sequencing may be out of the reach of many consumers, and this concerns some
“The idea that genomic sequencing is only going to be
accessible by wealthy, well-educated patrons who can pay out of pocket is
anathema to the goals of the publicly funded Human Genome Project,” Jonathan
Berg, MD, PhD, Genetics Professor, University of North Carolina at Chapel
Hill, told Scientific
And, according to the American Journal of Managed Care, “It’s estimated that by 2021, 100 million people will have used a direct-to-consumer (DTC) genetic test. As these tests continue to gain popularity, there is a need for educating consumers on their DTC testing results and validating these results with confirmatory testing in a medical-grade laboratory.”
This is why it’s critical that clinical laboratories and
anatomic pathology groups have a genetic testing and gene sequencing strategy,
David Bick, MD, Chief Medical Officer at the HudsonAlpha Institute for Biotechnology and Medical Director of the Smith Family Clinic for Genomic Medicine, told Scientific American, “there’s just more and more interest from patients and families not only because of 23andMe and the like, but because there’s just this understanding that if you can find out information about your health before you become sick, then really our opportunity as physicians to do something to help you is much greater.”
Is Preventative Genomics Elitist?
As large medical centers penetrate the consumer genetic
testing market some experts express concerns. In a paper he wrote for Medium,
titled, “Is Preventive Genomics Elitist?” Green asked, “Is a service like this
further widening the inequities in our healthcare system?”
Green reported that while building the Preventive Genomics Clinic at Brigham, “we … struggled with the reality that there is no health insurance coverage for preventive genomic testing, and our patients must therefore pay out of pocket. This is a troubling feature for a clinic at Brigham and Women’s Hospital, which is known for its ties to communities in Boston with diverse ethnic and socioeconomic backgrounds.”
Most of Brigham’s early genetics patients would likely be “well-off,
well-educated, and largely white,” Green wrote. “This represents the profile of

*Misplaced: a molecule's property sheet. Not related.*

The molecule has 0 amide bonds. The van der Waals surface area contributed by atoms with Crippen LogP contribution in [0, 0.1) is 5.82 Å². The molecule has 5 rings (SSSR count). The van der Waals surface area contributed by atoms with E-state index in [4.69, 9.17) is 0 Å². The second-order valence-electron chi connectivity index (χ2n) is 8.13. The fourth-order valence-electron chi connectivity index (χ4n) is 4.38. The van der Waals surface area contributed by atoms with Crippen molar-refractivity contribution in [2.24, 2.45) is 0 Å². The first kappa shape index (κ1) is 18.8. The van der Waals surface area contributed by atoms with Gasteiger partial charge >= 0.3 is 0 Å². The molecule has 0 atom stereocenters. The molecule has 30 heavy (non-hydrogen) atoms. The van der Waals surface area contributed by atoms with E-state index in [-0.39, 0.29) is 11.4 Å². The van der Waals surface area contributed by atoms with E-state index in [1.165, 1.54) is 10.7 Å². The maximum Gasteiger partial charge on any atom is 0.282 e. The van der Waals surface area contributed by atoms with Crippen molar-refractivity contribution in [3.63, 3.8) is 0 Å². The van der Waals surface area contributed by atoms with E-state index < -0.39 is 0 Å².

typical early adopters in genetic medicine, and in technology writ large. It
does not, however, represent the Clinic’s ultimate target audience.”
More Data for Clinical Laboratories
Nevertheless, preventive genomics programs offered by large
health systems will likely grow as primary care doctors and others see evidence
Therefore, medical laboratories that process genetic
sequencing data may soon be working with growing data sets as more people reach
out to healthcare systems for comprehensive DNA sequencing and reporting.
Researchers successfully isolated both plant and human RNA and DNA in the field, demonstrating the potential for their new dipstick technology to identify deadly bacteria, pathogens, and diseases in water, food, and even humans
Australian researchers at the University of Queensland (UQ) have developed an intriguing “dipstick” technology that might make it possible to use simple equipment to sequence DNA and RNA in the field. Among the potential applications that will interest clinical laboratory professionals is the ability for this technology to identify pathogens, both in humans and the environment.
Medical laboratories and anatomic pathologists are aware that gene sequencing (AKA, Nucleic Acid Sequencing) is the coming revolution in diagnostics. But the process is still costly and anchored to immovable technology that requires controlled environments and reliable resources. This promising new technology could make it simpler, cheaper, and faster to extract human DNA and RNA in settings outside a sophisticated core medical laboratory.